Articles | Volume 10, issue 3
The Cryosphere, 10, 1201–1215, 2016
https://doi.org/10.5194/tc-10-1201-2016

Special issue: The evolution of permafrost in mountain regions

The Cryosphere, 10, 1201–1215, 2016
https://doi.org/10.5194/tc-10-1201-2016

Research article 03 Jun 2016

Research article | 03 Jun 2016

Small-scale variation of snow in a regional permafrost model

Kjersti Gisnås1, Sebastian Westermann1, Thomas Vikhamar Schuler1, Kjetil Melvold2, and Bernd Etzelmüller1 Kjersti Gisnås et al.
  • 1Department of Geosciences, University of Oslo, Oslo, Norway
  • 2Norwegian Water Resources and Energy Directorate, Oslo, Norway

Abstract. The strong winds prevalent in high altitude and arctic environments heavily redistribute the snow cover, causing a small-scale pattern of highly variable snow depths. This has profound implications for the ground thermal regime, resulting in highly variable near-surface ground temperatures on the metre scale. Due to asymmetric snow distributions combined with the nonlinear insulating effect of snow, the spatial average ground temperature in a 1 km2 area cannot be determined based on the average snow cover for that area. Land surface or permafrost models employing a coarsely classified average snow depth will therefore not yield a realistic representation of ground temperatures. In this study we employ statistically derived snow distributions within 1 km2 grid cells as input to a regional permafrost model in order to represent sub-grid variability of ground temperatures. This improves the representation of both the average and the total range of ground temperatures. The model reproduces observed sub-grid ground temperature variations of up to 6 °C, and 98 % of borehole observations match the modelled temperature range. The mean modelled temperature of the grid cell reproduces the observations with an accuracy of 1.5 °C or better. The observed sub-grid variations in ground surface temperatures from two field sites are very well reproduced, with estimated fractions of sub-zero mean annual ground surface temperatures within ±10 %. We also find that snow distributions within areas of 1 km2 in Norwegian mountain environments are closer to a gamma than to a lognormal theoretical distribution. The modelled permafrost distribution seems to be more sensitive to the choice of distribution function than to the fine-tuning of the coefficient of variation. When incorporating the small-scale variation of snow, the modelled total permafrost area of mainland Norway is nearly twice as large compared to the area obtained with grid-cell average snow depths without a sub-grid approach.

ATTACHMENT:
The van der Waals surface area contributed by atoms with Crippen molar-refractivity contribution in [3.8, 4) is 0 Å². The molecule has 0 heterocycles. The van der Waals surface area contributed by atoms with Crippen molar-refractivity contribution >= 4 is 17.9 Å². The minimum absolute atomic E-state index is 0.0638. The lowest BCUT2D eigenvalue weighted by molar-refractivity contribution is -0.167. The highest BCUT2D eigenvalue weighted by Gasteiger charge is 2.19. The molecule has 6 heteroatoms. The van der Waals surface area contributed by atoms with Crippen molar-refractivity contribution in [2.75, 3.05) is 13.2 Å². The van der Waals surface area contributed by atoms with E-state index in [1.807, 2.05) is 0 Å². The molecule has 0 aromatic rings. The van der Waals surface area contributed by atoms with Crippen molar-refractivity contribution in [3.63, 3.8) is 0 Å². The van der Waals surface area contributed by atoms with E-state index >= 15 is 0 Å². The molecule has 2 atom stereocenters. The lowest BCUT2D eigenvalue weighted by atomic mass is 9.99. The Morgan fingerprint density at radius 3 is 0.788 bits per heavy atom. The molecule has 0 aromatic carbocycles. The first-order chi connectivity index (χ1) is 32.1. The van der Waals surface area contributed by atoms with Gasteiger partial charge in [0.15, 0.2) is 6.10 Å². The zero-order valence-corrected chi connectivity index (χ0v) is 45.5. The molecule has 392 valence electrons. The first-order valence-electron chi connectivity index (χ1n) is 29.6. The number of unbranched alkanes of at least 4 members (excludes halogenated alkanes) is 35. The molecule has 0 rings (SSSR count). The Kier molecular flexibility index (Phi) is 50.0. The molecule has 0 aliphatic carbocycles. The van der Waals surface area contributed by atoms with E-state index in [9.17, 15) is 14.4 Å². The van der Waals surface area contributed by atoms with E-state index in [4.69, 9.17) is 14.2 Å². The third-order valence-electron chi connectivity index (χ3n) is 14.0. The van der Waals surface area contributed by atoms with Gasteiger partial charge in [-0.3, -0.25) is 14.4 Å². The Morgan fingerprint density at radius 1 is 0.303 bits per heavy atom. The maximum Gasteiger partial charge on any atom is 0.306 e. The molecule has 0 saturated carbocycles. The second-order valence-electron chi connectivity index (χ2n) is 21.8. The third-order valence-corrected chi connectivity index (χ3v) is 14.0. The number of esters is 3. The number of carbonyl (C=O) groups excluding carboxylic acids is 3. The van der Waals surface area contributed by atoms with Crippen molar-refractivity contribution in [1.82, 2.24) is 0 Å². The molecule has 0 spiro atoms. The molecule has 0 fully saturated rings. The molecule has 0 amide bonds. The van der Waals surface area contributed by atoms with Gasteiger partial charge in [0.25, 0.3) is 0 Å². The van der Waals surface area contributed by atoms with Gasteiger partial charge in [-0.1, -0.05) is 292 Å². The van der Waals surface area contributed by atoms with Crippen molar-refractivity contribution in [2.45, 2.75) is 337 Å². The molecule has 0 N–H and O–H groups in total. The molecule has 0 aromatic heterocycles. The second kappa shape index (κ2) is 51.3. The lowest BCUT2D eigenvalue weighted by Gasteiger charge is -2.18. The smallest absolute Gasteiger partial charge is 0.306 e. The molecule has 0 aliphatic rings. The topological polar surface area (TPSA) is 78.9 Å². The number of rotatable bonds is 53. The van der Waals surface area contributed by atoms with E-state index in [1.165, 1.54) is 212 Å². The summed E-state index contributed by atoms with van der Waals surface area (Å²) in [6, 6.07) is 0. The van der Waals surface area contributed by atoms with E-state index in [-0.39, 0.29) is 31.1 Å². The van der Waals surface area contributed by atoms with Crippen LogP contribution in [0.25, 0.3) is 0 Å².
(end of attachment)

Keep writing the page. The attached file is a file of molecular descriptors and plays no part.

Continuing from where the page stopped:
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Short summary
In wind exposed areas snow redistribution results in large spatial variability in ground temperatures. In these areas, the ground temperature of a grid cell must be determined based on the distribution, and not the average, of snow depths. We employ distribution functions of snow in a regional permafrost model, showing highly improved representation of ground temperatures. By including snow distributions, we find the permafrost area to be nearly twice as large as what is modelled without.